Article updated 16 January, 2023
Bailey, J. (2012) TurnItIn Analyzes the Spectrum of Plagiarism, Plagiarism Today, May 10
Online Plagiarism Checker (2021) Guide to Prevention of Academic Plagiarism, July 2
Warner, A. (2023) 5 Free Online Plagiarism Checkers – Which Works in 2023, undated. This is an excellent comparison of five plagiarism checkers, useful not only for checking students’ work, but also one’s own ‘unconscious’ plagiarism – yes, we all do it! Thanks to Emma.romanotx for directing me to this.
Toronto Metropolitan University (formerly Ryerson University) has an open access online game, Academic Integrity in Space, that addresses different topics related to academic integrity, including plagiarism, cheating and group work.
The Online Plagiarism Checker explain[s] how to avoid plagiarism in academic writing and what methods are implemented by college professors to detect it.
TurnItIn, the creator of anti-plagiarism software, produced in 2012 a useful if somewhat picky report on different types of plagiarism and what academics thought were the most problematic forms of plagiarism. Unfortunately, the TurnItIn post is no longer available, but Jonathan Bailey’s report on it is still online in 2023.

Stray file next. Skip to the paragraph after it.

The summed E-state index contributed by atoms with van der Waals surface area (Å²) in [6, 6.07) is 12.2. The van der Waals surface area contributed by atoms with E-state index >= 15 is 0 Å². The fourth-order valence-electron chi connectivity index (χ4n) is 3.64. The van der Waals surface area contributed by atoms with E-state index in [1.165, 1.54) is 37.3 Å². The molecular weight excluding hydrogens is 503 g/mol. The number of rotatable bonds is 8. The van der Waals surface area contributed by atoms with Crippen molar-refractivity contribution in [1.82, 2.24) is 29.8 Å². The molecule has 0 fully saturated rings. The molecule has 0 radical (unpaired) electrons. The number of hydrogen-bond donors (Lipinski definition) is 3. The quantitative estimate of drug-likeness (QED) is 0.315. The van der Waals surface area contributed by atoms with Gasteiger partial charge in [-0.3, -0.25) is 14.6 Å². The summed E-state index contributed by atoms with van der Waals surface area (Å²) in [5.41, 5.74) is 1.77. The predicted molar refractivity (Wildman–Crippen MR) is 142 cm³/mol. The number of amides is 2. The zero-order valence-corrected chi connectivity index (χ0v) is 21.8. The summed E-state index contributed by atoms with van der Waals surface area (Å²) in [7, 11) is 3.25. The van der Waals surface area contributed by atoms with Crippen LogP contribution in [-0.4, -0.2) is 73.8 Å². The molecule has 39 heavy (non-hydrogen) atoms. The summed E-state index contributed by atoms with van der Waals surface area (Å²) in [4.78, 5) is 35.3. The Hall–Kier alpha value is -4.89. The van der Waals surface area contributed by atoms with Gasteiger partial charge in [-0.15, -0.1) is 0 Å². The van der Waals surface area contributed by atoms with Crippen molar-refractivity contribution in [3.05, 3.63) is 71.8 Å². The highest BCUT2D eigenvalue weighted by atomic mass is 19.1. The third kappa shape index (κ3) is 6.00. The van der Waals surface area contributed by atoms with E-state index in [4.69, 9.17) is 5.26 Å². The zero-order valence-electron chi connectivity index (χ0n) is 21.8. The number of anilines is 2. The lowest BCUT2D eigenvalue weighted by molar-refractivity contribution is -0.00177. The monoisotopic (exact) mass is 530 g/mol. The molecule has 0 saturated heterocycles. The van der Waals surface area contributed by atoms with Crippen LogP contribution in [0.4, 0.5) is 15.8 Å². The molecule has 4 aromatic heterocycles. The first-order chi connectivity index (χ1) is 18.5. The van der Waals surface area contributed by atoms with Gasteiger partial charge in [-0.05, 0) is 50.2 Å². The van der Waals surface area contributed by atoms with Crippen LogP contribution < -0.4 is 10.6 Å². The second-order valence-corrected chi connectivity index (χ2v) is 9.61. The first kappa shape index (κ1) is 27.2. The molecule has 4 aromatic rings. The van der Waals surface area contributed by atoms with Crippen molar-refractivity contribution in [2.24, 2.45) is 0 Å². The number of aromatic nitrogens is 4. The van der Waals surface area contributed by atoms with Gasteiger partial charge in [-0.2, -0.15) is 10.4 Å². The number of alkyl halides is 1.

It is important to differentiate between different types of plagiarism and their relative importance, and there are some useful guides on how to deal with the issue in Jonathan Bailey’s article.
One of TurnItIn’s categories that amused me was ‘recycling’, i.e. re-using one’s own previous work without attribution – guilty, m’lud!
Now is my copy of part of the TurnItIn graphic plagiarism or breach of copyright (or fair dealing)?! I’m seeking guidance from my legal department.
Thanks to Stephen Downes for directing me to the TurnItIn resource (sorry about the plagiarism, Stephen).
Plagiarism is serious, though. Everyone’s work should be properly recognised, and claiming someone else’s ideas as your own is a form of theft.
Let he without sin cast the first stone.
Should I have quoted that?
How is “Find/Replace” so low on the “problematic” scale??? There are some strange ratings here!
Is this part of the white paper linked above? What was the process used to produce it?
Yes, the graphic is from the white paper produced by TurnItIn, which also describes the method (mainly interviews with faculty).
Good list, remember back in college once hearing “if you quote one source it’s plagiarism, if you quote two it’s research”…